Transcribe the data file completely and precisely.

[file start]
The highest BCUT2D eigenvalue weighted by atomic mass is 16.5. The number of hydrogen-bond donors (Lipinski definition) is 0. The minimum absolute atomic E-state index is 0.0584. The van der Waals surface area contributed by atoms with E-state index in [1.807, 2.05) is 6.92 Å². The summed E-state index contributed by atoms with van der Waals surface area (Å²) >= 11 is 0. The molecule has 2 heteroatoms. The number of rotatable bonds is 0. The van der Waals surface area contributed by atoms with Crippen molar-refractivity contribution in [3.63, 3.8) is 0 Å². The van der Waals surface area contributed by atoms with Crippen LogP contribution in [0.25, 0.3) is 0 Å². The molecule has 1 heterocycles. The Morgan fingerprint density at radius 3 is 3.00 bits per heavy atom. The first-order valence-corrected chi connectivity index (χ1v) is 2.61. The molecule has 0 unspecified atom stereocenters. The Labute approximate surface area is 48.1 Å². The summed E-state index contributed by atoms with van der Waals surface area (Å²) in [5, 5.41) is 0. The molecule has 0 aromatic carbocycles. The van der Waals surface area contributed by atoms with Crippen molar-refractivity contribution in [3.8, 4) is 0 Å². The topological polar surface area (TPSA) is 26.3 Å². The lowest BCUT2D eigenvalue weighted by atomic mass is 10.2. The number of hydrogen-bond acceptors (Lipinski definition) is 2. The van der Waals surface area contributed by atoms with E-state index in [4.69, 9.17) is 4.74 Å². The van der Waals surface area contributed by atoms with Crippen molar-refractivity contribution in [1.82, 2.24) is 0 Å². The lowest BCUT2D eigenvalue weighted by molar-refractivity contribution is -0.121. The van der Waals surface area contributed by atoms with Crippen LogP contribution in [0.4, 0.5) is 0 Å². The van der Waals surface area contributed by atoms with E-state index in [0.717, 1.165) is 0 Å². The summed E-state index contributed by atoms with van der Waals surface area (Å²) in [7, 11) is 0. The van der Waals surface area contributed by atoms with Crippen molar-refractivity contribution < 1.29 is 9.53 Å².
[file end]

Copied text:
The highest BCUT2D eigenvalue weighted by atomic mass is 16.5. The number of hydrogen-bond donors (Lipinski definition) is 0. The minimum absolute atomic E-state index is 0.0584. The van der Waals surface area contributed by atoms with E-state index in [1.807, 2.05) is 6.92 Å². The summed E-state index contributed by atoms with van der Waals surface area (Å²) >= 11 is 0. The molecule has 2 heteroatoms. The number of rotatable bonds is 0. The van der Waals surface area contributed by atoms with Crippen molar-refractivity contribution in [3.63, 3.8) is 0 Å². The van der Waals surface area contributed by atoms with Crippen LogP contribution in [0.25, 0.3) is 0 Å². The molecule has 1 heterocycles. The Morgan fingerprint density at radius 3 is 3.00 bits per heavy atom. The first-order valence-corrected chi connectivity index (χ1v) is 2.61. The molecule has 0 unspecified atom stereocenters. The Labute approximate surface area is 48.1 Å². The summed E-state index contributed by atoms with van der Waals surface area (Å²) in [5, 5.41) is 0. The molecule has 0 aromatic carbocycles. The van der Waals surface area contributed by atoms with Crippen molar-refractivity contribution in [3.8, 4) is 0 Å². The topological polar surface area (TPSA) is 26.3 Å². The lowest BCUT2D eigenvalue weighted by atomic mass is 10.2. The number of hydrogen-bond acceptors (Lipinski definition) is 2. The van der Waals surface area contributed by atoms with E-state index in [4.69, 9.17) is 4.74 Å². The van der Waals surface area contributed by atoms with Crippen molar-refractivity contribution in [1.82, 2.24) is 0 Å². The lowest BCUT2D eigenvalue weighted by molar-refractivity contribution is -0.121. The van der Waals surface area contributed by atoms with Crippen LogP contribution in [0.4, 0.5) is 0 Å². The van der Waals surface area contributed by atoms with E-state index in [0.717, 1.165) is 0 Å². The summed E-state index contributed by atoms with van der Waals surface area (Å²) in [7, 11) is 0. The van der Waals surface area contributed by atoms with Crippen molar-refractivity contribution < 1.29 is 9.53 Å².